Thursday, February 3, 2011
Fresh fish options
My youngest son will not eat fish sticks – a good idea; have you ever cut one open and really looked at it? He loves catfish, especially when it is one like this, caught by his older brother:
Obviously a 23-inch, fresh caught catfish is uncommon. So recently I chose a package of filleted tilapia at the local grocery store. Tilapia is a common farm-raised freshwater fish. It is a good source of protein and because it eats a plant diet and grows quickly, it does not accumulate mercury. The fish is low in saturated fat, low in calories and is a good source of niacin, vitamin B12 and potassium. This fish contains low amounts of omega-3 acids; other fish like salmon provide those heart benefits.
I prepared the tilapia very simply; it is a firm, white fish and I wanted that to shine through. I absolutely love various flavored croutons and think they make a great addition to other recipes. I fashioned a tasty topping for the fish by crushing some of the sea salt and black pepper variety.
Salt and pepper tilapia
3 tilapia fillets
Old Bay seasoning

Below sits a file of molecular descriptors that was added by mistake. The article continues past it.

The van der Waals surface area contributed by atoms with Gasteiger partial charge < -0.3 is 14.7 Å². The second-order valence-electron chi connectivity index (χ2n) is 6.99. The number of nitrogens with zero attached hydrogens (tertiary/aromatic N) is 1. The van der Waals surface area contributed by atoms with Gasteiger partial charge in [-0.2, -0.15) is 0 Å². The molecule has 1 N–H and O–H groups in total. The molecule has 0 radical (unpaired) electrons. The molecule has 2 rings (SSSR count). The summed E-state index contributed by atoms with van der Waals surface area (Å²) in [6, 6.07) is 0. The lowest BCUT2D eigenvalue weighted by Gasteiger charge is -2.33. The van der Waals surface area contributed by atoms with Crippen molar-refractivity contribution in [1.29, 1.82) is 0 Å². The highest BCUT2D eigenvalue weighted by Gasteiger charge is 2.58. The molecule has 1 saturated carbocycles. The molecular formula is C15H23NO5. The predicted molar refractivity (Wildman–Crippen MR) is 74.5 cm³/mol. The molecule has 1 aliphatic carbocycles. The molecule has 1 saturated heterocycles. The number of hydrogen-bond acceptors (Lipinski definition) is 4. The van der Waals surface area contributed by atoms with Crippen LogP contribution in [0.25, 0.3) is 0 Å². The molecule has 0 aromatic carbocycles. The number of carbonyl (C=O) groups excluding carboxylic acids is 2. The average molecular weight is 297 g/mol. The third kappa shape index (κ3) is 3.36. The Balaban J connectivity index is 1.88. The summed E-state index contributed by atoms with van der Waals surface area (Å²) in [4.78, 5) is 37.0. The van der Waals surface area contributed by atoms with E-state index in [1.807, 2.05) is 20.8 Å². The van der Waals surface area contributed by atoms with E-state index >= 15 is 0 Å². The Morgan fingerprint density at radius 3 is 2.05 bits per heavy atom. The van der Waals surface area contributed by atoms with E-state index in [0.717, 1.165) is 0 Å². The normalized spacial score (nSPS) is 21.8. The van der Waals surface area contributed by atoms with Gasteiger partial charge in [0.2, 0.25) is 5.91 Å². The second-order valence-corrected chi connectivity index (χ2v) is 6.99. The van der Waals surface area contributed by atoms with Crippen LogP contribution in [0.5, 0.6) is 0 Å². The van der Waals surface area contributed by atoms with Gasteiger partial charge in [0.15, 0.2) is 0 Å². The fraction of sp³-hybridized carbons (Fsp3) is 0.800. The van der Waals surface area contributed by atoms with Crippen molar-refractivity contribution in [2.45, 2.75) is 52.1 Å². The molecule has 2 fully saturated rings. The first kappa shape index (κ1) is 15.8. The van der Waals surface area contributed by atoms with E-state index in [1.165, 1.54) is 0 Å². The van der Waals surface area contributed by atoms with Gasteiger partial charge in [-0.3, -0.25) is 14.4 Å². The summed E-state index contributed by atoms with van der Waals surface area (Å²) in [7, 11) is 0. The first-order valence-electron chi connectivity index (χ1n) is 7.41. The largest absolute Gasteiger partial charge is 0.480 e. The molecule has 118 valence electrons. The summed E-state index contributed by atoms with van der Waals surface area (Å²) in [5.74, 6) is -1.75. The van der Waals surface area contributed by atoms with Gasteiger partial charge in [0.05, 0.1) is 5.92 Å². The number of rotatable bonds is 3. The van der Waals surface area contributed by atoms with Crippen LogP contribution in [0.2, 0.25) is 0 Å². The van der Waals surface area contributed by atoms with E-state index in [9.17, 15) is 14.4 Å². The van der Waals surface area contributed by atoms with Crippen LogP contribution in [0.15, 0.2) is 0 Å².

1 teaspoon lemon juice
1 teaspoon dried parsley flakes
8 seasoned croutons (sea salt and black pepper), crushed
Place the tilapia fillets in a casserole dish that has been sprayed with non-stick coating. Sprinkle the fish with lemon juice, Old Bay seasoning, parsley flakes and the crushed croutons. Bake in a 375 degree oven for about 20 minutes, until fish is firm, but not dry. Serves 3.
The tilapia fillets nearly filled the pan I chose:
The fillets smelled wonderful once cooked; the croutons were a tasty, easy way to make a delicious topping.
I also prepared some shrimp; I gave them a quick toss in a skillet with some garlic, lemon juice, Old Bay and parsley. Don’t overcook your shrimp; as soon as they turn opaque, give them a quick flip in the pan, another minute or two on the heat and take them out.
This is a delicious, fast cooking meal that is easy to make and much better for your family than processed fish sticks, artificial crabmeat or fried shrimp.